Bicycles are a great means of transport for children - no matter whether the youngsters use them to get to school, to visit friends, or to go to sports training. Exercise in the fresh air is good for you and, above all, fun. It's important that the bike is always in good shape: because only a bike that functions properly is a roadworthy bike. What work is necessary, and how often, depends above all on how much it is ridden.
"If you ride your bike every day in all weathers, you should of course check more often whether everything is still in perfect condition", says Thomas Steppacher, who is an instructor at the Württemberg Cycling Sports Association and trains coaches in the field of grassroots sports and e-bikes. If, on the other hand, you only ride once in a while, it is completely sufficient to have your bike thoroughly checked once a month.
A functioning bicycle is more fun
There is usually no such thing as too much care. "If you take good care of your bike, you will enjoy it for much longer and ultimately have more fun with it", says Steppacher, who has a very special relationship with bicycles. "Personally, I clean my mountain bike after every ride. Then I can always see directly if anything has broken and can fix it in time before the next trip. With a normal road bike, that's not necessary."
Anyone who thinks that a bicycle can only be serviced by professionals in a bike shop is wrong. Many smaller jobs can easily be done at home with just a few items of equipment. According to cycling expert Thomas Steppacher, every cyclist should have these items to hand:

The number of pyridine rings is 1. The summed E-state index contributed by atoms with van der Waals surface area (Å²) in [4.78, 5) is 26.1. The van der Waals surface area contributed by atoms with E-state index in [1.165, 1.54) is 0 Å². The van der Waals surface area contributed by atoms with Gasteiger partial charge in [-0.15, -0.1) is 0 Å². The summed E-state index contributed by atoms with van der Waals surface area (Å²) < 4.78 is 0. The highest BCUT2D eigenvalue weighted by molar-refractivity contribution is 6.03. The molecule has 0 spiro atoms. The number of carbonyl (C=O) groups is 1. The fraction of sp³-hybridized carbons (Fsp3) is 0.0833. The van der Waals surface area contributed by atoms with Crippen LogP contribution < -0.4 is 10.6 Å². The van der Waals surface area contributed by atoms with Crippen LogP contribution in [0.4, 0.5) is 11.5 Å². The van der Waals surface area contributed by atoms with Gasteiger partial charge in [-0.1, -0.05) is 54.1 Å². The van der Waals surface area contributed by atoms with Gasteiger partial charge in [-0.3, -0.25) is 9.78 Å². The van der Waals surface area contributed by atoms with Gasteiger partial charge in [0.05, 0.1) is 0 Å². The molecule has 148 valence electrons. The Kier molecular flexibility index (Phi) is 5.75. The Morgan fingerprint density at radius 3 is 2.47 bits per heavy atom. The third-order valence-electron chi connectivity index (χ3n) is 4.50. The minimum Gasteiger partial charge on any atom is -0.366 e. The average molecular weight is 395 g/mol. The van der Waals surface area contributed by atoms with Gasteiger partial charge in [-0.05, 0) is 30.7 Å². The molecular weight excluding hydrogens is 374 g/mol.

- Cleaning cloth, sponge and brush (small and large)
- Chain oil (a drop of oil after a ride in the rain certainly does no harm)
- Spanner and Allen key set
- Torque wrench (ideally, but not necessarily)
Depending on the bicycle model, it is also advisable to search for and watch corresponding tutorials on the video platform YouTube. "The big advantage of YouTube videos over books is that you can't misplace them and you are always shown the individual steps", says Steppacher.
At least one more comprehensive check per year - ideally in spring, after the bike has not been moved for months - should be done by everyone. Brakes, chain and tyres in particular should be conscientiously checked after the winter months. "If the rubber of the brake pads has become hard or a film of dirt has formed on the rim, the brake will no longer grip properly. So it's worth taking a close look here. In the same way, the chain should be cleaned and freshly oiled. And there is always too little air in the tyres", explains Steppacher.
When children become bicycle technicians
The cycling expert is particularly keen that parents teach their children at an early age what to look for in a bike check, involve them and demonstrate to them how to take care of a bike. "Bicycle maintenance is not exclusively the responsibility of adults. In addition to more demanding activities, there are also a lot of child-friendly steps and visual checks that parents can demonstrate and then easily delegate to the children." Young cyclists can also check the tyre tread, inflate their tyres or test the brakes.
Basically, bicycle maintenance is particularly well suited as a parent-child activity. "When work needs to be done on the child's bike, the children should be there from the beginning - even if they only hand you the relevant tool. At least they will then know its exact name", says Steppacher. Children are usually so curious that they ask questions at such moments. "They then want to know why something is being done to their bike at that point, if something is broken." Parents can therefore help to ensure that children do not develop inhibitions about dealing with their bike and that maintenance becomes a matter of course.
The M-check consists of a series of steps that must be carried out before getting on the bike and riding off. This will ensure that the bike is in a safe and roadworthy condition, thus preventing accidents. The name comes from the order of the inspection process, which is carried out in the form of an M when the bicycle is viewed from the side.
- Front wheel
- Fork, headset and handlebar
- Frame, crank and seat
- Rear wheel